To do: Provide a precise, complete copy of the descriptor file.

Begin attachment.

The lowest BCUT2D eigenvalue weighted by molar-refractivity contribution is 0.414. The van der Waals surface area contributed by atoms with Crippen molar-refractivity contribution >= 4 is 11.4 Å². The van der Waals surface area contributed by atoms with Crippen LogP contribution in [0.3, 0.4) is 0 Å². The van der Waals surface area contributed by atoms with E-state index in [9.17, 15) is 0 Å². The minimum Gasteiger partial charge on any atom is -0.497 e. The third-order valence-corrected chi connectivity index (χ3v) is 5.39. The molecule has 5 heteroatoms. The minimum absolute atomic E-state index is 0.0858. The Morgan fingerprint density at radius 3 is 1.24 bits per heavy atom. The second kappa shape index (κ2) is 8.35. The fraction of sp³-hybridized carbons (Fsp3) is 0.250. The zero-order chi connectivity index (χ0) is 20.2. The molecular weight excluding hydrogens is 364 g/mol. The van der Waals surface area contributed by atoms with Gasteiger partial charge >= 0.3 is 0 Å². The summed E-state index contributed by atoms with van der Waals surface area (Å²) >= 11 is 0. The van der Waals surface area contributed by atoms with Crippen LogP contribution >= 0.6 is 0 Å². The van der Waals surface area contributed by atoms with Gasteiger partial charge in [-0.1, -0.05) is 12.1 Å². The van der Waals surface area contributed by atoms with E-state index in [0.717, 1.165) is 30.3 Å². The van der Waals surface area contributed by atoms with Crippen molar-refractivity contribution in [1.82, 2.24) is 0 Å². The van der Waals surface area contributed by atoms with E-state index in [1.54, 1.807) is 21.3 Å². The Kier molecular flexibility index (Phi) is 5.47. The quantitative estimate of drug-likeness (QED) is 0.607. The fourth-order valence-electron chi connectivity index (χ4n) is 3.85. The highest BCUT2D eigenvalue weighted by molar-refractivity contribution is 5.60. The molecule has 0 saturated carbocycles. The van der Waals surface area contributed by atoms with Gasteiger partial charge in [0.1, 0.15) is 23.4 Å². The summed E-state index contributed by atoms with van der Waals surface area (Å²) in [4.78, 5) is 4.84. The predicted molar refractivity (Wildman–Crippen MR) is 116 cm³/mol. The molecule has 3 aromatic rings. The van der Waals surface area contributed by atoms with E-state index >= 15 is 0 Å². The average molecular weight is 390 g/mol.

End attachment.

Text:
The lowest BCUT2D eigenvalue weighted by molar-refractivity contribution is 0.414. The van der Waals surface area contributed by atoms with Crippen molar-refractivity contribution >= 4 is 11.4 Å². The van der Waals surface area contributed by atoms with Crippen LogP contribution in [0.3, 0.4) is 0 Å². The van der Waals surface area contributed by atoms with E-state index in [9.17, 15) is 0 Å². The minimum Gasteiger partial charge on any atom is -0.497 e. The third-order valence-corrected chi connectivity index (χ3v) is 5.39. The molecule has 5 heteroatoms. The minimum absolute atomic E-state index is 0.0858. The Morgan fingerprint density at radius 3 is 1.24 bits per heavy atom. The second kappa shape index (κ2) is 8.35. The fraction of sp³-hybridized carbons (Fsp3) is 0.250. The zero-order chi connectivity index (χ0) is 20.2. The molecular weight excluding hydrogens is 364 g/mol. The van der Waals surface area contributed by atoms with Gasteiger partial charge >= 0.3 is 0 Å². The summed E-state index contributed by atoms with van der Waals surface area (Å²) >= 11 is 0. The van der Waals surface area contributed by atoms with Crippen LogP contribution >= 0.6 is 0 Å². The van der Waals surface area contributed by atoms with Gasteiger partial charge in [-0.1, -0.05) is 12.1 Å². The van der Waals surface area contributed by atoms with E-state index in [0.717, 1.165) is 30.3 Å². The van der Waals surface area contributed by atoms with Crippen molar-refractivity contribution in [1.82, 2.24) is 0 Å². The van der Waals surface area contributed by atoms with E-state index in [1.54, 1.807) is 21.3 Å². The Kier molecular flexibility index (Phi) is 5.47. The quantitative estimate of drug-likeness (QED) is 0.607. The fourth-order valence-electron chi connectivity index (χ4n) is 3.85. The highest BCUT2D eigenvalue weighted by molar-refractivity contribution is 5.60. The molecule has 0 saturated carbocycles. The van der Waals surface area contributed by atoms with Gasteiger partial charge in [0.1, 0.15) is 23.4 Å². The summed E-state index contributed by atoms with van der Waals surface area (Å²) in [4.78, 5) is 4.84. The predicted molar refractivity (Wildman–Crippen MR) is 116 cm³/mol. The molecule has 3 aromatic rings. The van der Waals surface area contributed by atoms with E-state index >= 15 is 0 Å². The average molecular weight is 390 g/mol.